Remembering Inez Milholland

Figure 1 -Inez Milholland leadin the women's march on Washington ahead of Woodrow Wilsons inauguration. From the LOC and in the public domain because of its age,

Figure 1 -Inez Milholland leading the women’s march on Washington ahead of Woodrow Wilson’s inauguration. From the US LOC and in the public domain because of its age,

Today would be a good day to contemplate Figure1 and to remember Inez Milholland. Milholland was a leader of the American Suffrage movement. On March 3, 1913, Milholland donned white kid boots and a white cape, climbed onto a white horse and led the then largest women’s march in American history, approximately 5,000 people. This rally helped win passage of the 19th Amendment, which gave women the vote. Yesterday’s prejudices are always condemned. The prejudices of today, we do not recognize as prejudices. So this image isn’t really quaint and amusing but profoundly meaningful.

Do I need to say that onlookers, including the police, hurled insults and threats at the marchers, tripping the women as they marched? In the end, over a hundred women were hospitalized. And what of President-elect Woodrow Wilson? He was to be inaugurated the next day and took side streets to avoid the event.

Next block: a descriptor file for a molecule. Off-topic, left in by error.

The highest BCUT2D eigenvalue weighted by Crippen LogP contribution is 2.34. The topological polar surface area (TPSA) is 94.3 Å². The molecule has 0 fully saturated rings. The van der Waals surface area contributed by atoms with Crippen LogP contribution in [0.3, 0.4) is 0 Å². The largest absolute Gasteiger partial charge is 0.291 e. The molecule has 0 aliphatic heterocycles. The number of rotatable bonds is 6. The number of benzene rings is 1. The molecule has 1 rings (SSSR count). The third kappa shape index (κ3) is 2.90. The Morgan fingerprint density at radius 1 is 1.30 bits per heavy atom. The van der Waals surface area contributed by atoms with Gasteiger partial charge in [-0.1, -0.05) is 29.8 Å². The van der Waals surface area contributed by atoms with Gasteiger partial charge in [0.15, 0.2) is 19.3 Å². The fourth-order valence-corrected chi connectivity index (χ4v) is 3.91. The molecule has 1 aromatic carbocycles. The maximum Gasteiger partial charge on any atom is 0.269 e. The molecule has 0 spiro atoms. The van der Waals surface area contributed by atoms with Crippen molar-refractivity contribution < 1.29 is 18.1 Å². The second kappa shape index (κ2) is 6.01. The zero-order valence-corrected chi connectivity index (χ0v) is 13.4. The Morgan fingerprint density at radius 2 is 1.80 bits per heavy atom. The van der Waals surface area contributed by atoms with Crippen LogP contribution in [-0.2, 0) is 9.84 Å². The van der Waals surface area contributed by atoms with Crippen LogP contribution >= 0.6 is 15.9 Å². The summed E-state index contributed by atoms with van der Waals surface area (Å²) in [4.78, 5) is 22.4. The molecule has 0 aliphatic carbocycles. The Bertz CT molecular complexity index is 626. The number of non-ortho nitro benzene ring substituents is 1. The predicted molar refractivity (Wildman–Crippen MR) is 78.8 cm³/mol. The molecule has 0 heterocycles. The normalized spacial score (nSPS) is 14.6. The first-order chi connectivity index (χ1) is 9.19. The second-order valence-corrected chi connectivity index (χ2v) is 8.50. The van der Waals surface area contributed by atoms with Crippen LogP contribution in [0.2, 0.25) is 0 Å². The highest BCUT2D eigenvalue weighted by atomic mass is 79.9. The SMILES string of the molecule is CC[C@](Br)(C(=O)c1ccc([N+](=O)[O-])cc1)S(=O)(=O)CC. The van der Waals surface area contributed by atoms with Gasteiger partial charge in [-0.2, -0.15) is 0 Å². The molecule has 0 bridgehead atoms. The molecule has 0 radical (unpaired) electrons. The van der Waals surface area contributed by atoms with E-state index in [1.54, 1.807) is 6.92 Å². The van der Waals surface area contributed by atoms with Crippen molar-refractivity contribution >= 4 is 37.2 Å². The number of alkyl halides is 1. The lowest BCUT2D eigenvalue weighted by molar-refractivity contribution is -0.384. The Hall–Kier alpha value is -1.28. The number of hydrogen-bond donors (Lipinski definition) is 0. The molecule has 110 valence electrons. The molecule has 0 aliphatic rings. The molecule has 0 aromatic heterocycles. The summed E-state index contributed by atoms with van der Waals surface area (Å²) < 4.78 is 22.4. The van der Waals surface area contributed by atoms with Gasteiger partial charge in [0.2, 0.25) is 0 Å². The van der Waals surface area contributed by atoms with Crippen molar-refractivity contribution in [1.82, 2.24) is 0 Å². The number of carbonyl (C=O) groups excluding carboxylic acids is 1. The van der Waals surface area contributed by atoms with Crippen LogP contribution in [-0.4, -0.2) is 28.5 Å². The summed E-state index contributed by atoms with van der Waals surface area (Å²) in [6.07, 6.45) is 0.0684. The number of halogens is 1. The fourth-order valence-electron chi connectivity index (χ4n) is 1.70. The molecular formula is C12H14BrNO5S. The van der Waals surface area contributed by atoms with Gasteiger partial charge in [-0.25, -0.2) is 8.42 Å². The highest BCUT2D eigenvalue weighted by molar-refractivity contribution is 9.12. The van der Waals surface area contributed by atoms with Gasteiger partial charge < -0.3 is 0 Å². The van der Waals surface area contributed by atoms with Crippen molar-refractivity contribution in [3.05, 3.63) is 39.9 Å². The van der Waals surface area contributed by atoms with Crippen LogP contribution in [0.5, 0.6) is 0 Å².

As for the photograph, there can be no doubt of Ms. Milholland’s intent. She was liberty leading the charge on a white charger; so full of classical meaning and symbolism. She was visually recalling the words of Abraham Lincoln.

“Those who deny freedom to others, deserve it not for themselves”

This entry was posted in History of Photography.

One Comment

  1. diane January 22, 2017 at 10:44 pm #

    inspiring–and so well chosen, David.
    marching yesterday was invigorating, but a clear reminder
    of the freedom battles we fight over and over again.